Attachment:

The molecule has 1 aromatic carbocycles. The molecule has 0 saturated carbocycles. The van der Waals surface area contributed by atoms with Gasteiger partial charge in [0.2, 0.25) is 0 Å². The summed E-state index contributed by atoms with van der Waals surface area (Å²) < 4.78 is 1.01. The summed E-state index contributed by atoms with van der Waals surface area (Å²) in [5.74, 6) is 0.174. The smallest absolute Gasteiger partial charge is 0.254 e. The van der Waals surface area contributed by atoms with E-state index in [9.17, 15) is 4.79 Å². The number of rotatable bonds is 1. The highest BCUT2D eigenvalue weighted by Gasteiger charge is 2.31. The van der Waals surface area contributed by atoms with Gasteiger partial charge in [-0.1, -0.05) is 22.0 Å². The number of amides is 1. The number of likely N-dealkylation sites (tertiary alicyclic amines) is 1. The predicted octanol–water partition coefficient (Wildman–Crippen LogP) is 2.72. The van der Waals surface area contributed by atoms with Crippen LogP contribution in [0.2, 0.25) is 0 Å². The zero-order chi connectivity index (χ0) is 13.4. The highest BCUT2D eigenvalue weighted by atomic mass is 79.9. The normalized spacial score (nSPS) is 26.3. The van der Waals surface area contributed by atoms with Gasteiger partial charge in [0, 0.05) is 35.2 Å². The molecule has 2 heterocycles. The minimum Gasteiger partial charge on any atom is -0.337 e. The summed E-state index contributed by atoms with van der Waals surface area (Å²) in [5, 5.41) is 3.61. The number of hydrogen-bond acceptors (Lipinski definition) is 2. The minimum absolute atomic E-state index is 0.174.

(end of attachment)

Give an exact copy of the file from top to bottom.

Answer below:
The molecule has 1 aromatic carbocycles. The molecule has 0 saturated carbocycles. The van der Waals surface area contributed by atoms with Gasteiger partial charge in [0.2, 0.25) is 0 Å². The summed E-state index contributed by atoms with van der Waals surface area (Å²) < 4.78 is 1.01. The summed E-state index contributed by atoms with van der Waals surface area (Å²) in [5.74, 6) is 0.174. The smallest absolute Gasteiger partial charge is 0.254 e. The van der Waals surface area contributed by atoms with E-state index in [9.17, 15) is 4.79 Å². The number of rotatable bonds is 1. The highest BCUT2D eigenvalue weighted by Gasteiger charge is 2.31. The van der Waals surface area contributed by atoms with Gasteiger partial charge in [-0.1, -0.05) is 22.0 Å². The number of amides is 1. The number of likely N-dealkylation sites (tertiary alicyclic amines) is 1. The predicted octanol–water partition coefficient (Wildman–Crippen LogP) is 2.72. The van der Waals surface area contributed by atoms with Crippen LogP contribution in [0.2, 0.25) is 0 Å². The zero-order chi connectivity index (χ0) is 13.4. The highest BCUT2D eigenvalue weighted by atomic mass is 79.9. The normalized spacial score (nSPS) is 26.3. The van der Waals surface area contributed by atoms with Gasteiger partial charge in [0, 0.05) is 35.2 Å². The molecule has 2 heterocycles. The minimum Gasteiger partial charge on any atom is -0.337 e. The summed E-state index contributed by atoms with van der Waals surface area (Å²) in [5, 5.41) is 3.61. The number of hydrogen-bond acceptors (Lipinski definition) is 2. The minimum absolute atomic E-state index is 0.174.